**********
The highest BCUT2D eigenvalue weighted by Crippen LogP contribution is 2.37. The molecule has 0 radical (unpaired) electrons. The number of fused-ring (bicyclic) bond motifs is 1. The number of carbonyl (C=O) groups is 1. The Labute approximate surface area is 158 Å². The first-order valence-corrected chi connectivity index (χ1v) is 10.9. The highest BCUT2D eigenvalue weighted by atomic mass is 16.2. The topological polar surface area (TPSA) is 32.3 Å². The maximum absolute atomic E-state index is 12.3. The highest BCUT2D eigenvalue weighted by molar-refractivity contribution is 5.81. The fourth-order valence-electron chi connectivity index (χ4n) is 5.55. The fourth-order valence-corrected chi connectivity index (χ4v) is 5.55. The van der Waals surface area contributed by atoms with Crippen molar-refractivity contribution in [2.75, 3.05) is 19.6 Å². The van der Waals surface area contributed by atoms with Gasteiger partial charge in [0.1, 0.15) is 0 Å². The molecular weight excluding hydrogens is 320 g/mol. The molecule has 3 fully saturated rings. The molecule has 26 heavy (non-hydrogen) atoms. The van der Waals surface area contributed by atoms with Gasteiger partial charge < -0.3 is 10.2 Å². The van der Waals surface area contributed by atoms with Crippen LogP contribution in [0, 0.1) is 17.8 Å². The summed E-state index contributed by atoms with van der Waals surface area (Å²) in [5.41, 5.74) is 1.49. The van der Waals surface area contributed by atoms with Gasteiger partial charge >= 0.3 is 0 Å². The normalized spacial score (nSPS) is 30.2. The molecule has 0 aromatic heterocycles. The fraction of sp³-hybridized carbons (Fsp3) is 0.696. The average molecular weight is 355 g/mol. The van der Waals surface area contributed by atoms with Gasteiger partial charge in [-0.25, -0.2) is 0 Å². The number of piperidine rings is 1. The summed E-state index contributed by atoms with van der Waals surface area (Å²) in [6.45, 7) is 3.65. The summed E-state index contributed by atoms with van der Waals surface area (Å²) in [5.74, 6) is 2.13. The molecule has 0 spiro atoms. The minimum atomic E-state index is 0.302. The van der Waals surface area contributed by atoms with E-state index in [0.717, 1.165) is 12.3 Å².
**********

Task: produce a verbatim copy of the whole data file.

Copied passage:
The highest BCUT2D eigenvalue weighted by Crippen LogP contribution is 2.37. The molecule has 0 radical (unpaired) electrons. The number of fused-ring (bicyclic) bond motifs is 1. The number of carbonyl (C=O) groups is 1. The Labute approximate surface area is 158 Å². The first-order valence-corrected chi connectivity index (χ1v) is 10.9. The highest BCUT2D eigenvalue weighted by atomic mass is 16.2. The topological polar surface area (TPSA) is 32.3 Å². The maximum absolute atomic E-state index is 12.3. The highest BCUT2D eigenvalue weighted by molar-refractivity contribution is 5.81. The fourth-order valence-electron chi connectivity index (χ4n) is 5.55. The fourth-order valence-corrected chi connectivity index (χ4v) is 5.55. The van der Waals surface area contributed by atoms with Crippen molar-refractivity contribution in [2.75, 3.05) is 19.6 Å². The van der Waals surface area contributed by atoms with Gasteiger partial charge in [0.1, 0.15) is 0 Å². The molecular weight excluding hydrogens is 320 g/mol. The molecule has 3 fully saturated rings. The molecule has 26 heavy (non-hydrogen) atoms. The van der Waals surface area contributed by atoms with Gasteiger partial charge < -0.3 is 10.2 Å². The van der Waals surface area contributed by atoms with Crippen LogP contribution in [0, 0.1) is 17.8 Å². The summed E-state index contributed by atoms with van der Waals surface area (Å²) in [5.41, 5.74) is 1.49. The van der Waals surface area contributed by atoms with Gasteiger partial charge >= 0.3 is 0 Å². The normalized spacial score (nSPS) is 30.2. The molecule has 0 aromatic heterocycles. The fraction of sp³-hybridized carbons (Fsp3) is 0.696. The average molecular weight is 355 g/mol. The van der Waals surface area contributed by atoms with Gasteiger partial charge in [-0.25, -0.2) is 0 Å². The number of piperidine rings is 1. The summed E-state index contributed by atoms with van der Waals surface area (Å²) in [6.45, 7) is 3.65. The summed E-state index contributed by atoms with van der Waals surface area (Å²) in [5.74, 6) is 2.13. The molecule has 0 spiro atoms. The minimum atomic E-state index is 0.302. The van der Waals surface area contributed by atoms with E-state index in [0.717, 1.165) is 12.3 Å².